A new initiative to save college students time and money

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COLUMBIA - Missouri launched its "15 to Finish" initiative Wednesday to help college students save money and graduate on time. The initiative will encourage college students to take at least 15 credit hours each semester. 

Legislator signed the initiative in June. On Wednesday officials from more than 100 colleges and universities from across Missouri met to discuss the initiative. 

The Missouri Department of Education said the initiative is needed because fewer than one third of college students in Missouri take 15 credit hours. The department said that makes it almost impossible for students to graduate on time. 

Pete Ozias, director of undergraduate advising at the Missouri School of Journalism, said over all he believes the the initiative is a good idea. 

"Many academic units strive to get students to balance realistic semester loads. 15 credits seems to be a happy spot for most students," Ozias said. 

He said the Missouri School of Journalism was actually ahead of the legislation.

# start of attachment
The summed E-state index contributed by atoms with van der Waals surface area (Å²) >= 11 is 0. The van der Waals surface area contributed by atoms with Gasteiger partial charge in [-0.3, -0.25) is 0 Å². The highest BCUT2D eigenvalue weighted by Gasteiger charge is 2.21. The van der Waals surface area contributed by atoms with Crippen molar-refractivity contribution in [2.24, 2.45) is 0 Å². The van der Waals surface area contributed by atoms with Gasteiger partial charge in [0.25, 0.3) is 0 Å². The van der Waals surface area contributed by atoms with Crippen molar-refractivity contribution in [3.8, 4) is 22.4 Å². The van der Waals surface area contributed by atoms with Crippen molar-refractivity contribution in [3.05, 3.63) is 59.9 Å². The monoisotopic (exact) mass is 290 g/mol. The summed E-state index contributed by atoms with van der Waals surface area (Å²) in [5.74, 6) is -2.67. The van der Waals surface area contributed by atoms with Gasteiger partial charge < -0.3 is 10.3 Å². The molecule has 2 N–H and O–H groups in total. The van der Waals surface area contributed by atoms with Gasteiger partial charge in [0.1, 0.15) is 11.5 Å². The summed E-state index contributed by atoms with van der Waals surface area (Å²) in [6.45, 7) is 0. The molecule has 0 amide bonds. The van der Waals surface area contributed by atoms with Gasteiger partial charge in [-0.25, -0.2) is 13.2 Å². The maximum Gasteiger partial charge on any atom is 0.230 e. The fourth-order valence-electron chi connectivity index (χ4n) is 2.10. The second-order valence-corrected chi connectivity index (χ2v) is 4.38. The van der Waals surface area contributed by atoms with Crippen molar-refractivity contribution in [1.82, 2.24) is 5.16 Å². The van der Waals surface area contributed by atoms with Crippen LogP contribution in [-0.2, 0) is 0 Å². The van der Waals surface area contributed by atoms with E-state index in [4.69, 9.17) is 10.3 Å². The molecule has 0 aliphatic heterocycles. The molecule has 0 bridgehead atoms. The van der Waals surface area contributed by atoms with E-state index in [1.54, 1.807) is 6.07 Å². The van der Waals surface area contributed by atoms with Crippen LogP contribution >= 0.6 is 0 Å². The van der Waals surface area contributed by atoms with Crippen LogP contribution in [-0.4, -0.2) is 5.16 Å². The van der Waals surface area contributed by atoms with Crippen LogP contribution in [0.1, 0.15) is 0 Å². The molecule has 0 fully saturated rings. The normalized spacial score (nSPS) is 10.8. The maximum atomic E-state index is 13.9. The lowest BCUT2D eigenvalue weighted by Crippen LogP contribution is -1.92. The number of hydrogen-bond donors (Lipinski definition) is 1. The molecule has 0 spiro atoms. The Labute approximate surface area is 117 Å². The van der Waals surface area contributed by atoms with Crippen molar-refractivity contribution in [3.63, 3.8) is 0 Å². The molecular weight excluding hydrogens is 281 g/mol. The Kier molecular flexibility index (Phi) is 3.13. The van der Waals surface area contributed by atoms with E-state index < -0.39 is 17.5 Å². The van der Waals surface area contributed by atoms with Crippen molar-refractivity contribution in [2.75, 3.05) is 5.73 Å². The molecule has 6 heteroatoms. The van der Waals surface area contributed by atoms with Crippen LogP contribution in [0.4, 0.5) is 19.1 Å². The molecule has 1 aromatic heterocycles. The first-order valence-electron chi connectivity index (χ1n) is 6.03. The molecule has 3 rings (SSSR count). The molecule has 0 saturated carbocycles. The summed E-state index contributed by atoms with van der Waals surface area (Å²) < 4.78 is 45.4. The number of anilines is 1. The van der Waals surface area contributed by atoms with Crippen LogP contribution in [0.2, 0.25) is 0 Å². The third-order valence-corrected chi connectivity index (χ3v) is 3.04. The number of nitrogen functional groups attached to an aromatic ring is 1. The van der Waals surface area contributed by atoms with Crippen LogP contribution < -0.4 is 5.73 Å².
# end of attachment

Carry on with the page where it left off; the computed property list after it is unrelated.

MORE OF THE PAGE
"We have made steps recently to adjust our curriculum to be in that place prior to the legislation," Ozias said. 

Ozias said the incentive may help seniors.

"There is a financial incentive senior year when students are approaching that graduation point, and they are graduating on time."

But he believes the initiative may not work best for everyone. 

"The students that could be affectively negatively by it would be maybe students that change their majors along the way. I'm not sure how that fits into the '15 to Finish plan'," Ozias said, "Non-traditional students that work or have families can't take 15 credits a semester."

One University of Missouri student, Sarah Dumas, agreed. 

"Fifteen credit hours is definitely do-able for the majority of students, but sometimes there are special circumstances that stop people from being able to do that," Dumas said. "Whether it's work or just mental health stress because some classes require more time and attention than you can do if you have 15 credit hours."

Ozias said there are pros and cons with any legislation; it depends how it's implemented. 

"My hope is that the people that represent the colleges of Missouri are going to be at the forefront advising how that should roll out," Ozias said. 

 

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